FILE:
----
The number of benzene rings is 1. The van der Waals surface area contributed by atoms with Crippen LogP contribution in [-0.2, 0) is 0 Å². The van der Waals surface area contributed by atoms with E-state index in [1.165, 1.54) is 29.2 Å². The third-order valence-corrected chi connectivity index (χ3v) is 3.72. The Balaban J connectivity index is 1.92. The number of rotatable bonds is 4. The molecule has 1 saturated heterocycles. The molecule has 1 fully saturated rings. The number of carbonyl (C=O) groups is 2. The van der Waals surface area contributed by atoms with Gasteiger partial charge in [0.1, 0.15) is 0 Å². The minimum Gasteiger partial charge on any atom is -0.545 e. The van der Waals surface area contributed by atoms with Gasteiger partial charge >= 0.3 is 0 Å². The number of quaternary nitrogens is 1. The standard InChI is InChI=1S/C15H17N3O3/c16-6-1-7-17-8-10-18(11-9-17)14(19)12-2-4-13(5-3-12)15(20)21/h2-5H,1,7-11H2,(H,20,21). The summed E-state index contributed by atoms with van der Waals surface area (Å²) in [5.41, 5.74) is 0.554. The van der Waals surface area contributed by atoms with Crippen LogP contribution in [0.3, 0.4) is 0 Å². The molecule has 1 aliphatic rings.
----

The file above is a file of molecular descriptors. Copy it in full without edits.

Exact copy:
The number of benzene rings is 1. The van der Waals surface area contributed by atoms with Crippen LogP contribution in [-0.2, 0) is 0 Å². The van der Waals surface area contributed by atoms with E-state index in [1.165, 1.54) is 29.2 Å². The third-order valence-corrected chi connectivity index (χ3v) is 3.72. The Balaban J connectivity index is 1.92. The number of rotatable bonds is 4. The molecule has 1 saturated heterocycles. The molecule has 1 fully saturated rings. The number of carbonyl (C=O) groups is 2. The van der Waals surface area contributed by atoms with Gasteiger partial charge in [0.1, 0.15) is 0 Å². The minimum Gasteiger partial charge on any atom is -0.545 e. The van der Waals surface area contributed by atoms with Gasteiger partial charge >= 0.3 is 0 Å². The number of quaternary nitrogens is 1. The standard InChI is InChI=1S/C15H17N3O3/c16-6-1-7-17-8-10-18(11-9-17)14(19)12-2-4-13(5-3-12)15(20)21/h2-5H,1,7-11H2,(H,20,21). The summed E-state index contributed by atoms with van der Waals surface area (Å²) in [5.41, 5.74) is 0.554. The van der Waals surface area contributed by atoms with Crippen LogP contribution in [0.3, 0.4) is 0 Å². The molecule has 1 aliphatic rings.